Teaching grades five through 12 is a daunting task, however. On a given day, Lenio will teach fifth grade at the middle school and then run up to the high school and back. The experience allows him to hold higher expectations for the younger grades but also to appreciate the maturity of the older students. Lenio’s largest class has more than 60 students, and there might be 12 different instruments plus percussion all trying to play a version of the same note.

Luckily, Lenio has some help. Jazz Aspen Snowmass pays for local musicians to assist in teaching smaller breakout groups. For the past two years, ArtistYear, a three-year collaboration between Americorps and the Aspen Music Festival (which funds the bulk of the program), has provided an additional classroom assistant. The Band Boosters, a parent-run group begun by Knab, takes care of administrative tasks and fundraising, which allows Lenio to focus on the music. Without such community support, the band program could not exist at the level and breadth that it does. 

In addition to band concerts, students perform in small ensembles in the midwinter Joy of Music evening, another Knab program that serves as a critical fundraiser. Students also can audition for regional honor bands, “play it forward” by performing with the grade above, and are regular recipients of visits by professional musicians courtesy of the Aspen Music Festival and School and Jazz Aspen Snowmass. Every three years, the entire band heads off to national music destinations such as last year’s trip to New Orleans. 

Equally important as playing an instrument are the soft skills students learn as they take ownership for their instrument and their role in a band. 

“Everyone performs,” Lenio says. “Everyone’s voice is equally important. At the winter concert, 50 kids are going to get on stage at one time and all 50 have to play. And they have to play together. The person to their left and right is depending on them. You take away a lot from that personal responsibility.”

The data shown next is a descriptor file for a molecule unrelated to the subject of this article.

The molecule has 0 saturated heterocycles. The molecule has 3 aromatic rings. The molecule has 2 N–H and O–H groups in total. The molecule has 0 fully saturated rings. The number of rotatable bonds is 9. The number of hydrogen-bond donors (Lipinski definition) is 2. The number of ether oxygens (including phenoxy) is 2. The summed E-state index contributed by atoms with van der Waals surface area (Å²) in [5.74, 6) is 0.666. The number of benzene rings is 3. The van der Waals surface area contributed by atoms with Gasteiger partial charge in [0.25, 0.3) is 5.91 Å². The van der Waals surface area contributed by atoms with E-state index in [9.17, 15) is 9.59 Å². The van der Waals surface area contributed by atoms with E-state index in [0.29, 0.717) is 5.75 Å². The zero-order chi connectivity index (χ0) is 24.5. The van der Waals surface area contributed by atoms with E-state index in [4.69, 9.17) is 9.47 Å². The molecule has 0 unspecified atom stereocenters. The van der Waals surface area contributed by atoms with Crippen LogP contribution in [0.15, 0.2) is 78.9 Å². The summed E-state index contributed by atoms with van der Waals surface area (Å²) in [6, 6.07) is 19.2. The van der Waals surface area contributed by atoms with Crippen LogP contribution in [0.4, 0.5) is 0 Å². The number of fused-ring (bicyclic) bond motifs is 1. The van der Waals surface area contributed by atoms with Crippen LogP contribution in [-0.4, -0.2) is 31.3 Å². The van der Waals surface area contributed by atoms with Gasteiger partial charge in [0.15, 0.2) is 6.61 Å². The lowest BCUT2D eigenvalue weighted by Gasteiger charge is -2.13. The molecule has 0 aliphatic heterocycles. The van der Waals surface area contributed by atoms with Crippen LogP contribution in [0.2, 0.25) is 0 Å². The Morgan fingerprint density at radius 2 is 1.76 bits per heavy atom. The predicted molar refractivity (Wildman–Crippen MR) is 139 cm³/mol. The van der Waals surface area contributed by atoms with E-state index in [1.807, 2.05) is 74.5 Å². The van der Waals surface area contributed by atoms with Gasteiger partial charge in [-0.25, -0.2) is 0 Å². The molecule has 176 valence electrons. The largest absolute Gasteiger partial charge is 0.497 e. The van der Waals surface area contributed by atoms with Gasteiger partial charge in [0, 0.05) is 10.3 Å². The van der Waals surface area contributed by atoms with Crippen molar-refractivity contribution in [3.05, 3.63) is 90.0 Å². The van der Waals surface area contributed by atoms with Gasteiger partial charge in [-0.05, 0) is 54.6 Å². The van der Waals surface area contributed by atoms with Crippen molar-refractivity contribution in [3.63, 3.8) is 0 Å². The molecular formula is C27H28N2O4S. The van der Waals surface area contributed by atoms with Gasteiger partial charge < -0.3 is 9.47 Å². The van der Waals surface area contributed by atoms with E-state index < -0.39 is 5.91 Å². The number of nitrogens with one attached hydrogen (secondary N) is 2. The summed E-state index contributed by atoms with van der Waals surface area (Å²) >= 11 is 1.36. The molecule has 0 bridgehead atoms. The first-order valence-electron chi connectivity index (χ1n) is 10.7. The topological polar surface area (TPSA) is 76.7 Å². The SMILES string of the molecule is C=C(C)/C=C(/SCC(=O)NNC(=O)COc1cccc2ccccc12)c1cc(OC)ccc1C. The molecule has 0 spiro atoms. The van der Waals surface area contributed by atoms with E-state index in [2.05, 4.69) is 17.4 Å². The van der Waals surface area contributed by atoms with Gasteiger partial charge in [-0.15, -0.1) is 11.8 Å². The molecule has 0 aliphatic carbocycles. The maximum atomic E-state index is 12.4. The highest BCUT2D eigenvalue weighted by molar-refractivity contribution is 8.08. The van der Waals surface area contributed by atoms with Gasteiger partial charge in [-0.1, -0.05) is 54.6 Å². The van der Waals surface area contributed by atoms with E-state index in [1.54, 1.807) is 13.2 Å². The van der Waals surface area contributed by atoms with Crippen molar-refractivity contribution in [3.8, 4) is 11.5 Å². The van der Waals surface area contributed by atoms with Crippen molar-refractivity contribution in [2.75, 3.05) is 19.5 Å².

Former Band Boosters president Katie Custodio, who has children in both the middle and high school bands, agrees.

“They hold onto the pride they feel as they progress musically,” she says. “They walk around with their heads higher because they are part of a special group and have learned that their peers rely on them and vice versa.” 

In the end, Lenio hopes students who stick with the band program not only continue to play their instrument after graduating but also better appreciate music in general and what goes into a performance. Between the band program and the equally successful choir program run by award-winning director Brittany von Stein, Lenio feels that “the two Basalt programs combined are pretty astounding. We have a lot of kids making music in these schools.”

The Winter Band Concert at Basalt Middle School will include music ranging from catchy holiday favorites to winter-themed music such as With Every Winter’s Breath by Randall Standridge. The concert is free, but seating is limited and first-come, first-sit. Doors open at 6:20 p.m. for a 6:30 p.m. start. Families are encouraged to come early for a potluck dinner fundraiser at 5:30 p.m.